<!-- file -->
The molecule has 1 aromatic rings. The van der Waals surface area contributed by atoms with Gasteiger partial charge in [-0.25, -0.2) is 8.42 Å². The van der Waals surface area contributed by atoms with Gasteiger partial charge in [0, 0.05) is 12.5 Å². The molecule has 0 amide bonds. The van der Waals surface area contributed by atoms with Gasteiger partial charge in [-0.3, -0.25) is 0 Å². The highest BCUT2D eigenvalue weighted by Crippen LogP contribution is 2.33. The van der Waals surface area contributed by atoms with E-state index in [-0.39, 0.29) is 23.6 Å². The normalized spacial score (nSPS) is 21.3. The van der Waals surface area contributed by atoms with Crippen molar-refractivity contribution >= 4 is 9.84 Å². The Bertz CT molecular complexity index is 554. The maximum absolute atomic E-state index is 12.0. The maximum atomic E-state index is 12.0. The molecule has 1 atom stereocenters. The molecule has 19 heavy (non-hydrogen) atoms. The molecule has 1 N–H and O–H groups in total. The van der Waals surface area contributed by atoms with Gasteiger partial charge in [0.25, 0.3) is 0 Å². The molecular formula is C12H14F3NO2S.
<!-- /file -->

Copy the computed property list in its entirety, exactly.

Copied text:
The molecule has 1 aromatic rings. The van der Waals surface area contributed by atoms with Gasteiger partial charge in [-0.25, -0.2) is 8.42 Å². The van der Waals surface area contributed by atoms with Gasteiger partial charge in [0, 0.05) is 12.5 Å². The molecule has 0 amide bonds. The van der Waals surface area contributed by atoms with Gasteiger partial charge in [-0.3, -0.25) is 0 Å². The highest BCUT2D eigenvalue weighted by Crippen LogP contribution is 2.33. The van der Waals surface area contributed by atoms with E-state index in [-0.39, 0.29) is 23.6 Å². The normalized spacial score (nSPS) is 21.3. The van der Waals surface area contributed by atoms with Crippen molar-refractivity contribution >= 4 is 9.84 Å². The Bertz CT molecular complexity index is 554. The maximum absolute atomic E-state index is 12.0. The maximum atomic E-state index is 12.0. The molecule has 1 atom stereocenters. The molecule has 19 heavy (non-hydrogen) atoms. The molecule has 1 N–H and O–H groups in total. The van der Waals surface area contributed by atoms with Gasteiger partial charge in [0.25, 0.3) is 0 Å². The molecular formula is C12H14F3NO2S.